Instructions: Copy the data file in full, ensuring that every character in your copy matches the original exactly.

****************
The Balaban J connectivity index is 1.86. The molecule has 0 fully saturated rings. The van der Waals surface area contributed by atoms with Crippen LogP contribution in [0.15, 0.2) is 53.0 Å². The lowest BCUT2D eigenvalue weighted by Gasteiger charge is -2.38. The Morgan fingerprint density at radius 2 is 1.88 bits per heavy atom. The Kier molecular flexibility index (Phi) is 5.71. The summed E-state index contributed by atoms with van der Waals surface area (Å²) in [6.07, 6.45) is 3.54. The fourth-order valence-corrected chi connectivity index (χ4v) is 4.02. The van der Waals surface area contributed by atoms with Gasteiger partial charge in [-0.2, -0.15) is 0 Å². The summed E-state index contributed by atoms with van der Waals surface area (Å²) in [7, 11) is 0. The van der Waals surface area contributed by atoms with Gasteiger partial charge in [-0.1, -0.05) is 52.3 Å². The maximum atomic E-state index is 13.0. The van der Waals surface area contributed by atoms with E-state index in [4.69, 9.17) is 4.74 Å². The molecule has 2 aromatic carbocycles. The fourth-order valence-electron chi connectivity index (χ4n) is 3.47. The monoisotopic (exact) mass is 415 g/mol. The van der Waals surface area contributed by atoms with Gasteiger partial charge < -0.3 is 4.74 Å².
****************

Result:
The Balaban J connectivity index is 1.86. The molecule has 0 fully saturated rings. The van der Waals surface area contributed by atoms with Crippen LogP contribution in [0.15, 0.2) is 53.0 Å². The lowest BCUT2D eigenvalue weighted by Gasteiger charge is -2.38. The Morgan fingerprint density at radius 2 is 1.88 bits per heavy atom. The Kier molecular flexibility index (Phi) is 5.71. The summed E-state index contributed by atoms with van der Waals surface area (Å²) in [6.07, 6.45) is 3.54. The fourth-order valence-corrected chi connectivity index (χ4v) is 4.02. The van der Waals surface area contributed by atoms with Gasteiger partial charge in [-0.2, -0.15) is 0 Å². The summed E-state index contributed by atoms with van der Waals surface area (Å²) in [7, 11) is 0. The van der Waals surface area contributed by atoms with Gasteiger partial charge in [-0.1, -0.05) is 52.3 Å². The maximum atomic E-state index is 13.0. The van der Waals surface area contributed by atoms with E-state index in [4.69, 9.17) is 4.74 Å². The molecule has 2 aromatic carbocycles. The fourth-order valence-electron chi connectivity index (χ4n) is 3.47. The monoisotopic (exact) mass is 415 g/mol. The van der Waals surface area contributed by atoms with Gasteiger partial charge < -0.3 is 4.74 Å².